When in Beijing, we had a chance to unofficially preview the site for the 2008 summer Olympic Games. The city still has eight months to prepare but I can't say everything is ready for a successful hosting. The theme is 'One World - One Dream' and the Olympics are represented by not one but five official mascots. The Fuwa embody the natural characteristics of four of China's most popular animals -- the Fish, the Panda, the Tibetan Antelope, the Swallow -- and the Olympic Flame.
Each of Fuwa has a rhyming two-syllable name -- a traditional way of expressing affection for children in China. Beibei is the Fish, Jingjing is the Panda, Huanhuan is the Olympic Flame, Yingying is the Tibetan Antelope and Nini is the Swallow. When you put their names together -- Bei Jing Huan Ying Ni -- they say "Welcome to Beijing."
In some respects the Chinese are ready for the the Games. The stadiums are all nearing completion and should be wrapping up construction in plenty of time to welcome athletes. The most famous of these stadiums is the National Aquatics Center or 'Water Cube' as it has come to be known. This building will house all of the swimming events and was designed to be visually stunning. The exterior of the building is meant to imitate water. The picture I snapped of it from the bus didn't capture the glory it was meant to reflect. But the artist interpretations are quite impressive, inside and out. Despite the stadiums being built, Beijing still has a lot of work to do to be ready. One clear downfall is the transportation system. The subway routes are adequate but the trains are short and run at infrequent intervals. They have attendants whose sole purpose is to forcefully shove people onto an already over crowded train car to ensure that the doors close. We were victims of said forceful shoving and nearly toppled out backwards when the train arrived at the next stop. The buses are no better. Buses in the city are numerous but so many people ride the bus that they are already overcrowded with Beijingers. I can't imagine adding the thousands more who with surely swarm the city to attend the Games. Don't even get me started on taxis! Accessibility is nice. One hardly has to wait 30 seconds to be able to hail a cab. But don't plan on going anywhere fast during rush hour. The twelve miles from the Summer Palace to our hotel took an hour and a half. The one nice thing about all the public transportation (taxis included) is that it is incredibly cheap. The city of Beijing won the Olympic bid with reservation from the Olympic committee. They would be allowed to host only with conditions. First, they must improve the humanitarian efforts for their own people. Human Rights Watch is having a field day with the lack of effort on this front. Pictures circulating the web speak volumes of China's shortcomings. Second, this Olympic Games would be billed as a 'green' Olympics. 'Green' Olympics in Beijing? Who are they kidding? It has to have one of the worst air pollution problems in the world. Their proposed solution is to take a million cars off the road by the start of the Games. My questions: How? and Won't it just worsen the already problematic public transportation system?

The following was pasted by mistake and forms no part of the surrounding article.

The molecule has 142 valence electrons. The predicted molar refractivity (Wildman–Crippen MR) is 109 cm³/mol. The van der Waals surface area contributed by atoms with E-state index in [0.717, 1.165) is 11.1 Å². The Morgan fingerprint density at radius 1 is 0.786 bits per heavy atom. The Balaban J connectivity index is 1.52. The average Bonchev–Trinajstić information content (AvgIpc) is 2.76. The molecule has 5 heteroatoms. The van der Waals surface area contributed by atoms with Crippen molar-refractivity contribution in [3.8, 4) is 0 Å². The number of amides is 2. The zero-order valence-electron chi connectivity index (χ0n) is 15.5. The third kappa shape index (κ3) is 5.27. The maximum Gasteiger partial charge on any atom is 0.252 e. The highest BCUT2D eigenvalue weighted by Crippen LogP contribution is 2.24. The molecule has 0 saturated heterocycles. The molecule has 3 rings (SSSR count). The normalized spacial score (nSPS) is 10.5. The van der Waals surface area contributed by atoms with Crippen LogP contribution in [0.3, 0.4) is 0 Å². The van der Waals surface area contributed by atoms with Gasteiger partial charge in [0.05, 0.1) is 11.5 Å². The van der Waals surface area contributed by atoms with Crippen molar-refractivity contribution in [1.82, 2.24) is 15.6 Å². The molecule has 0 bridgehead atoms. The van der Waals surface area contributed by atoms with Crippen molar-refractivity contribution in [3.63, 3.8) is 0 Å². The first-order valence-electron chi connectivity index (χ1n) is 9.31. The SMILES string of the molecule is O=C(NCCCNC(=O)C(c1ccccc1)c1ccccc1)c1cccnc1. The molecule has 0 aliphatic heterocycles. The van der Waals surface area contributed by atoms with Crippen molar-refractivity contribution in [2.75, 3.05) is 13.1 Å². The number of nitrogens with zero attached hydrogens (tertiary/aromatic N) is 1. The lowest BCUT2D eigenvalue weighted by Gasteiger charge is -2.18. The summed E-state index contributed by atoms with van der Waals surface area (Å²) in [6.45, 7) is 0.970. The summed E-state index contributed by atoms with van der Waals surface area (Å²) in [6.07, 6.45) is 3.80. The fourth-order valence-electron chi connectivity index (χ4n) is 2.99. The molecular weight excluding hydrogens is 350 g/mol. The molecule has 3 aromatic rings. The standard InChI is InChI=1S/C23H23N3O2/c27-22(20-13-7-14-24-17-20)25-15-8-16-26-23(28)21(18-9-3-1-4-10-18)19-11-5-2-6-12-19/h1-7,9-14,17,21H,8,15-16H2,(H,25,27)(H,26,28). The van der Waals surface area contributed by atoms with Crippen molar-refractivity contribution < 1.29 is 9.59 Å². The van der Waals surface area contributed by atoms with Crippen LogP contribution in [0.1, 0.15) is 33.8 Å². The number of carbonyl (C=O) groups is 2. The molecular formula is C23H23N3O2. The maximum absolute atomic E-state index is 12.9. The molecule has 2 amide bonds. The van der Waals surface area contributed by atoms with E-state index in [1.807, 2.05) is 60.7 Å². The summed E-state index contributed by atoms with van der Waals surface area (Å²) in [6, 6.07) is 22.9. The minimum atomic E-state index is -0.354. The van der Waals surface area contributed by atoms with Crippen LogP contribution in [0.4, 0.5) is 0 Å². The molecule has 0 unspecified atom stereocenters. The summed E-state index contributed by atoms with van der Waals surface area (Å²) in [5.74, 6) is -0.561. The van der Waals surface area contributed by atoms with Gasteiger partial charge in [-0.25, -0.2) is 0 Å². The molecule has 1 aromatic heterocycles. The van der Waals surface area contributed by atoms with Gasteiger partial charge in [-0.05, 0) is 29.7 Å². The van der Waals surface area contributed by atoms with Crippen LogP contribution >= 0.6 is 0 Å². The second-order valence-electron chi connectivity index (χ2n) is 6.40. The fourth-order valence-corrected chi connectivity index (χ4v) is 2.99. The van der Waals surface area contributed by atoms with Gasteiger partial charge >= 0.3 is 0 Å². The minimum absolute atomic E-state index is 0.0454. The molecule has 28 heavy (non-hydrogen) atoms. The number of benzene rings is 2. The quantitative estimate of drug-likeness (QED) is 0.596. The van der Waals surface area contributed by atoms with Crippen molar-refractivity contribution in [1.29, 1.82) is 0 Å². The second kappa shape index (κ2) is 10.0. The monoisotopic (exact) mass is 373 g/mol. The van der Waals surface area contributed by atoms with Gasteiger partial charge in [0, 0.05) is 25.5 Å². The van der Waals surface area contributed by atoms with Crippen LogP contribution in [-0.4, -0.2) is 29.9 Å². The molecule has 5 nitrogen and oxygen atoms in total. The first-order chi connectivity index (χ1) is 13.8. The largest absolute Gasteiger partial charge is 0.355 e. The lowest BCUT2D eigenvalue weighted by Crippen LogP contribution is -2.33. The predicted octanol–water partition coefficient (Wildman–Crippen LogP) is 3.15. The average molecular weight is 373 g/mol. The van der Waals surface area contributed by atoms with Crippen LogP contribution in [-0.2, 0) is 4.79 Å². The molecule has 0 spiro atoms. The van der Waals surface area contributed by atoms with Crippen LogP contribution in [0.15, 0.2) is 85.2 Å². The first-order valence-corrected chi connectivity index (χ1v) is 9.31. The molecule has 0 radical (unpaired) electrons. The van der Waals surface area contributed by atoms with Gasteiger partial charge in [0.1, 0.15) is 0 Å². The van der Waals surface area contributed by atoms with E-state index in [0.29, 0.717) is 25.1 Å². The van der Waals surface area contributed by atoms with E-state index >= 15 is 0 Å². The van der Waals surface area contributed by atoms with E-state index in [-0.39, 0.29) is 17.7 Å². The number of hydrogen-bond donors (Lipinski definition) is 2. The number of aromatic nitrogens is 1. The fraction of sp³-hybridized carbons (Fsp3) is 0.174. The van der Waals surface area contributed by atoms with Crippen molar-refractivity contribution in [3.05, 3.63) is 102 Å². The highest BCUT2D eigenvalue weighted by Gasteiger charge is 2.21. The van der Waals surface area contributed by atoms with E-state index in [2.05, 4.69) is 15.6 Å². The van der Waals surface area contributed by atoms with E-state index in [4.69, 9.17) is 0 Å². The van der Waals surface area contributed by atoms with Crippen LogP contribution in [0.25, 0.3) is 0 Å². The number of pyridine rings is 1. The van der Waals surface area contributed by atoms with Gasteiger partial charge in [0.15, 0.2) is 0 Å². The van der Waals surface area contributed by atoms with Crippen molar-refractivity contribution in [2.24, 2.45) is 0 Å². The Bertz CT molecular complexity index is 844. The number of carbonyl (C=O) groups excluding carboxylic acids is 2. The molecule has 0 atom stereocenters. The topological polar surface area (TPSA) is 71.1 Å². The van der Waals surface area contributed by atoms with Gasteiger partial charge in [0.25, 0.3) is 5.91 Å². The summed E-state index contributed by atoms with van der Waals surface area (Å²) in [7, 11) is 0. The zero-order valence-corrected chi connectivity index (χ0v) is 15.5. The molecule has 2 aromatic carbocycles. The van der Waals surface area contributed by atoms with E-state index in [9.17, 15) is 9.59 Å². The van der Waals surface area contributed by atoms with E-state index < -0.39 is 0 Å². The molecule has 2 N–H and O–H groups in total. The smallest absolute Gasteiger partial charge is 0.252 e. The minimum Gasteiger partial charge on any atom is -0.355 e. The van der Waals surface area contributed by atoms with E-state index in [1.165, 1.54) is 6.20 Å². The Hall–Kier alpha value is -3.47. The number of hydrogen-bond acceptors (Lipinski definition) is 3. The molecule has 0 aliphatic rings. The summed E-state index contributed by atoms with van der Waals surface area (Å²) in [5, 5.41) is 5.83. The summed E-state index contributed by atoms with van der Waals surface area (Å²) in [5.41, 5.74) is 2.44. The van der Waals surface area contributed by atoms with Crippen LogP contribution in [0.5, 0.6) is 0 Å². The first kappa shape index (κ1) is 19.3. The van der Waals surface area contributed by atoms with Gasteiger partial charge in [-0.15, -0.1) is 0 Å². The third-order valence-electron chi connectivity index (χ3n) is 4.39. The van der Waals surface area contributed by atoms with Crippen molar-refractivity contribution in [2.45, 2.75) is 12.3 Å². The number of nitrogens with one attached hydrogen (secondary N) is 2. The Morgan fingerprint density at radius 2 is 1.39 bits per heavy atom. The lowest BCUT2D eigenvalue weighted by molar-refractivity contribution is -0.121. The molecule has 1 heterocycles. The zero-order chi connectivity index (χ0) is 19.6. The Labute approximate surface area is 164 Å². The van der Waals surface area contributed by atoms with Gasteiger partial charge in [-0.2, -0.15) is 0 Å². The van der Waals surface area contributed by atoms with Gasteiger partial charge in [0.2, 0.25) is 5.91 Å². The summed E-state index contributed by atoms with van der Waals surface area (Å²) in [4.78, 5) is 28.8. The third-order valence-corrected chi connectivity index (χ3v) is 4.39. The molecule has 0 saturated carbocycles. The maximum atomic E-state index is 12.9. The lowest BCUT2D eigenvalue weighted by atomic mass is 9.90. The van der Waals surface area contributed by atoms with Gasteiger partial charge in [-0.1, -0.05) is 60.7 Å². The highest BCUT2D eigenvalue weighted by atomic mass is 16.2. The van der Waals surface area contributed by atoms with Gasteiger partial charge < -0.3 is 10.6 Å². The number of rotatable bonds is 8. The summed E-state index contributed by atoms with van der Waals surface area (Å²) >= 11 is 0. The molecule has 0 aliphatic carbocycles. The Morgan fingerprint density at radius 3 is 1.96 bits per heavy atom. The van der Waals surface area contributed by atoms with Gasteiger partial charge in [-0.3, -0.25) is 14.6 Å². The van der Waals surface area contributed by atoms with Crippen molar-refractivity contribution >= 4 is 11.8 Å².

On the plus side, Chinese horticulturists have outdone themselves with temporary monuments to the Games. Unfortunately they'll have to start over next spring because there is no way the plants will make it through the winter. I hope the budget allows for it.
One more bit of trivia for you... We learned that the Olympic metals will be unique this year and will be inlaid with jade. I guess it is appropriate considering the Chinese fascination for the stone.
Are you excited for the 2008 Games?